#include #define DllImport   __declspec( dllimport )#define DllExport  extern "C" __declspec( dllexport )DllExport void Demo(){    MessageBoxA(NULL, "Demo Export Called!", NULL, 0);}BOOL WINAPI DllMain(    HINSTANCE hinstDLL,  // handle to DLL module    DWORD fdwReason,     // reason for calling function    LPVOID lpReserved )  // reserved{    // Perform actions based on the reason for calling.    switch( fdwReason )     {         case DLL_PROCESS_ATTACH:         // Initialize once for each new process.         // Return FALSE to fail DLL load.            break;        case DLL_THREAD_ATTACH:         // Do thread-specific initialization.            break;        case DLL_THREAD_DETACH:         // Do thread-specific cleanup.            break;        case DLL_PROCESS_DETACH:         // Perform any necessary cleanup.            break;    }    return TRUE;  // Successful DLL_PROCESS_ATTACH.}

The proof-of-concept DLL above contains a DLL export named “Demo” and will pop up a MessageBox when the “Demo” export is executed. We will compile our DLL with mingw and validate that it contains the “Demo” export with Visual Studio’s dumpbin utility as shown in the screenshots below.

Compiling the DLL with mingw

Validating DLL export with dumpbin

We successfully compiled our DLL and validated the “Demo” export function exists. Now we need to write an executable to load our DLL using the LoadLibrary and GetProcAddress Windows API calls.

#include typedef UINT (CALLBACK* LPFNDLLFUNC1)();INT WINAPI WinMain(HINSTANCE hInstance, HINSTANCE hPrevInstance, PSTR lpCmdLine, INT nCmdShow) {    LPFNDLLFUNC1 demoFunction;    HINSTANCE dllHandle = LoadLibraryExW(L"LoadLibraryDemo.dll", NULL, NULL);    demoFunction = (LPFNDLLFUNC1)GetProcAddress(dllHandle, "Demo");    demoFunction();    return 0;}

The result of calling LoadLibrary and GetProcAddress to display a popup via the MessageBox Windows API call is shown below.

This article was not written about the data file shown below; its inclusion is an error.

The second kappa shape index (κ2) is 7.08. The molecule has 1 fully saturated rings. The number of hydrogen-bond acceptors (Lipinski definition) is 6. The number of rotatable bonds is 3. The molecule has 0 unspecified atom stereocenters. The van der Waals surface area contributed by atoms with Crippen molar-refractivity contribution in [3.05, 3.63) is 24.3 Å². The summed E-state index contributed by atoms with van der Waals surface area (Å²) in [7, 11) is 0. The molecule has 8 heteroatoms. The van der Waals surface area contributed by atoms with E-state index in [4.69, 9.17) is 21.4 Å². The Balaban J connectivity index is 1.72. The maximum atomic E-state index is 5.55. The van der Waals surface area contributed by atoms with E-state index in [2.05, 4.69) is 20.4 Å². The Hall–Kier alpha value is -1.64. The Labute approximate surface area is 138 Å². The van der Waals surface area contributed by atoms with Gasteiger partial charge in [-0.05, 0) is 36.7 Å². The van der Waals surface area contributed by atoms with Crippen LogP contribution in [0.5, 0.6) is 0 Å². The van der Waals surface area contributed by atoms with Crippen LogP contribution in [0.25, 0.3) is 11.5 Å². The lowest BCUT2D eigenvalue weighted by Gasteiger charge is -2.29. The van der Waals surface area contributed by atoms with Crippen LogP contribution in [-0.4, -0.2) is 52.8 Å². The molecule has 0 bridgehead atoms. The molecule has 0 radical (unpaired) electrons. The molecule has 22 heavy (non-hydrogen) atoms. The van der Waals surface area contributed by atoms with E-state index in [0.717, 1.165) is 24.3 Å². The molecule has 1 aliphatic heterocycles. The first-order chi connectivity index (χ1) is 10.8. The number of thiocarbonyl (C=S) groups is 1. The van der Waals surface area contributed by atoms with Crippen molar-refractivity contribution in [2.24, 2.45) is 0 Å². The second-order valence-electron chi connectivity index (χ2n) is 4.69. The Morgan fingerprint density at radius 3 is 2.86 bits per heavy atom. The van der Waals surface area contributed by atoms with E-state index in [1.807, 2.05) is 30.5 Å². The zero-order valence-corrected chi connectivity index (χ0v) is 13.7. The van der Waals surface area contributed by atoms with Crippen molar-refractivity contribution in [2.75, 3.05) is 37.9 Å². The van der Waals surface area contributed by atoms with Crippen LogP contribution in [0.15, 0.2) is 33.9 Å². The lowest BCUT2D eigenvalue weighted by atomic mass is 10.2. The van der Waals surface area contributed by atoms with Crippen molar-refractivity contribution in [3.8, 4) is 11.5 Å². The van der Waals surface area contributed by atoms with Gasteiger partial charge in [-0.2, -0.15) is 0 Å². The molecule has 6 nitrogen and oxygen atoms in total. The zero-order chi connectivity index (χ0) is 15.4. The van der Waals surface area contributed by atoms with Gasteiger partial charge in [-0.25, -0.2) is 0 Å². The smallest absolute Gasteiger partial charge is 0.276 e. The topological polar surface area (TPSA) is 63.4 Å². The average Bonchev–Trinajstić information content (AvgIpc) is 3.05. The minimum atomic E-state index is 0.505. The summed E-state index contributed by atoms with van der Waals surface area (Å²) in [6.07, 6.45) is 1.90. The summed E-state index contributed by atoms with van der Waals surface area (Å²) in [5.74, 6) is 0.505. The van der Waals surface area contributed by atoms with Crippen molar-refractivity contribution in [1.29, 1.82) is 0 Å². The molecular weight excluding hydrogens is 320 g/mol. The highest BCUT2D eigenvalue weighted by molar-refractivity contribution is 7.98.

Compiling and executing LoadLibraryDemo.exe

We have successfully demonstrated how developers would use the LoadLibrary and GetProcAddress Windows API calls to load a DLL and call an exported function.

Manual Identification of DLL Sideloading with APIMonitor

We are going to take a look at mspaint.exe and attempt to identify a DLL sideloading opportunity. Let’s copy C:WindowsSystem32mspaint.exe to a directory we can write to as an Authenticated User.

Now that we have copied mspaint.exe to a directory we control, we will open mspaint.exe from our directory with APIMonitor.

Opening mspaint.exe in APIMonitor

After pressing the “OK” button, we search the mspaint.exe module for LoadLibrary to identify DLLs loaded by mspaint.exe.

Identifying LoadLibary Windows API calls

We can see that mspaint.exe is loading the “MSFTEDIT.DLL” via LoadLibrary. Now that we’ve identified a potential DLL sideloading opportunity, we will write a DLL to determine if we can load our own version of “MSFTEDIT.DLL” and execute code within the DllMain entry point because the LoadLibrary call was not followed by GetProcAddress. The source code of the proof-of-concept DLL is shown below.

#include #define DllImport   __declspec( dllimport )BOOL WINAPI DllMain(    HINSTANCE hinstDLL,  // handle to DLL module    DWORD fdwReason,     // reason for calling function    LPVOID lpReserved )  // reserved{    // Perform actions based on the reason for calling.    switch( fdwReason )     {         case DLL_PROCESS_ATTACH:         // Initialize once for each new process.         // Return FALSE to fail DLL load.            MessageBoxA(NULL, "DllMain Sideload Successful!", NULL, 0);            break;        case DLL_THREAD_ATTACH:         // Do thread-specific initialization.            break;        case DLL_THREAD_DETACH:         // Do thread-specific cleanup.            break;        case DLL_PROCESS_DETACH:         // Perform any necessary cleanup.            break;    }    return TRUE;  // Successful DLL_PROCESS_ATTACH.}